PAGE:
The earliest known inscriptions in Scandinavia date from the the 2nd century AD and were written in Runes mainly on stone, or on personal artifacts such as brooches and swords. The majority of these inscription have been found in Denmark and Sweden, and they are written in a dialect much more archaic than Old Norse itself.
Most Old Norse literature was written in Iceland and includes the Eddas, poems about gods and mythic origins, or the heroes of an earlier age; Scaldic poetry, which was concerned with extolling the virtues and telling tales of the notable exploits of kings and other patrons; and the Sagas, stories of historical figures or groups intended as entertainment.
Between 800 and 1050 AD a division began to appear between East Norse, which developed into Swedish and Danish, and West Norse, which developed into Norwegian, Faroese, Icelandic and Norn, an extinct language once spoken in Shetland, Orkney, and northern parts of Scotland.
Old Norse Pronunciation
Sample texts in Old Norse
Şórr heitir áss, ok er sterkr mjök ok oft reiğr. Hann á hamar góğan. Şórr ferr oft til Jötunheima ok vegr şar marga jötna meğ hamrinum. Şórr á ok vagn er flıgr. Hann ekr vagninum um himininn. Şar er Şórr ekr, er stormr.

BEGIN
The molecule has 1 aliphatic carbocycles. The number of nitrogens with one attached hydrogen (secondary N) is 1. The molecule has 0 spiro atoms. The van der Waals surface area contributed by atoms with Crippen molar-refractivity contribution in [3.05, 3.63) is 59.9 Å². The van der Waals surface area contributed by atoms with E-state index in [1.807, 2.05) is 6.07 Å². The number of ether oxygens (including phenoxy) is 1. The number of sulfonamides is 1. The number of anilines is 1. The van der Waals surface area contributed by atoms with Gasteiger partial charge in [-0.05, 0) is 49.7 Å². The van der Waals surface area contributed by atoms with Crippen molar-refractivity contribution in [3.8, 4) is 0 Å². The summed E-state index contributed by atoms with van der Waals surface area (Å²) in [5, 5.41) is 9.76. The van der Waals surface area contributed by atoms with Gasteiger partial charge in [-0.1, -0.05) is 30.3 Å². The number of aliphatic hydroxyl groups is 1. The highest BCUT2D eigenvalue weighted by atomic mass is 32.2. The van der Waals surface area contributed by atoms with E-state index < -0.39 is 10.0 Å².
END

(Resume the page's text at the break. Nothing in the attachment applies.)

A god is named Thor. He is very strong and often angry. He has a good hammer. Thor often goes to Gianthome and slays many giants there with the hammer. Thor also has a carriage that flies. He drives the carriage through the sky. Where Thor drives there is storm.
The Lord's Prayer in Old Norse - Futhark Runic Alphabet
The oldest datable runic inscription is the Vimose Comb from Denmark. It's been dated to 160 AD
Vimose Comb, Denmark
Oldest Runic Inscription known
Map showing where the Elder Futhark Runes have been found
Tune Runestone, 200 AD, Norway
Viking Runestone So 319
Lingsberg Runestone, 11th century, Sweden
Rok Runestone, Ostergotland, Sweden
Old East Norse
The parent alphabet if all these runes is
Here's something of interest